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Wednesday, 7 November, 2001, 21:09 GMT
US consumers continue to borrow
WalMart storefront
They have more credit cards than before the attacks
US consumer credit rose by $3.2bn in September, well above analysts' predictions of $500m.

Federal Reserve chairman Alan Greenspan
Fed chairman Alan Greenspan can only watch as borrowing continues to rise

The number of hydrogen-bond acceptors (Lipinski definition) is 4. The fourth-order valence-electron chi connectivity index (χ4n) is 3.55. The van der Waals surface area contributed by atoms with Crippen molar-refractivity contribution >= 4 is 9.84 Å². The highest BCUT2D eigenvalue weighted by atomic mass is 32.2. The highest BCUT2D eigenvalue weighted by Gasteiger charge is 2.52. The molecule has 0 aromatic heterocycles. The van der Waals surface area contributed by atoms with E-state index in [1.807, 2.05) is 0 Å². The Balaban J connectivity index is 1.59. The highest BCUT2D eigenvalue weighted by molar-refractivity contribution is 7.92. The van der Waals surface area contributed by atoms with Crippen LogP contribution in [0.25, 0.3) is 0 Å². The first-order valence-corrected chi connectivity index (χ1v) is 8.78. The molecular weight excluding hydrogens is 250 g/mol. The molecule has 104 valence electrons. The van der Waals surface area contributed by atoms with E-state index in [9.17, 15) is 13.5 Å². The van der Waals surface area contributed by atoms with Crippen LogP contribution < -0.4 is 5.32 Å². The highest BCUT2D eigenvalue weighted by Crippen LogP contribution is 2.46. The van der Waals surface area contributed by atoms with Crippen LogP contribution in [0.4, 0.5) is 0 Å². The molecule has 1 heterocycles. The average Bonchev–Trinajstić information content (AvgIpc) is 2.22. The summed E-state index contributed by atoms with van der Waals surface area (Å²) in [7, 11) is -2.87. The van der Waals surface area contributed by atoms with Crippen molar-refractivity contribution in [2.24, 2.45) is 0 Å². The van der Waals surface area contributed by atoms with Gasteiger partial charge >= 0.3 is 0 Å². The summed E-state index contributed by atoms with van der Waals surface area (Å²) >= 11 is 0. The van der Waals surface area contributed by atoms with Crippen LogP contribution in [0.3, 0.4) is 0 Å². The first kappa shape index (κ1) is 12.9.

The rise followed a $6.1bn rise in August, the Federal Reserve said.

This rise was also much higher than analysts' predictions of just $2.3bn for that month.

Even credit card lending and other so-called "revolving credit" rose sharply during the month of the terrorist attack; up $1.4bn following a $2bn rise in August.

While "non-revolving credit", that is car loans and all other loans that are not backed by property, rose by $1.8bn.

In August, such lending rose by $4.1bn.


Terror's impact

Signs of a slowdown

Rate cuts

Analysis

Key players

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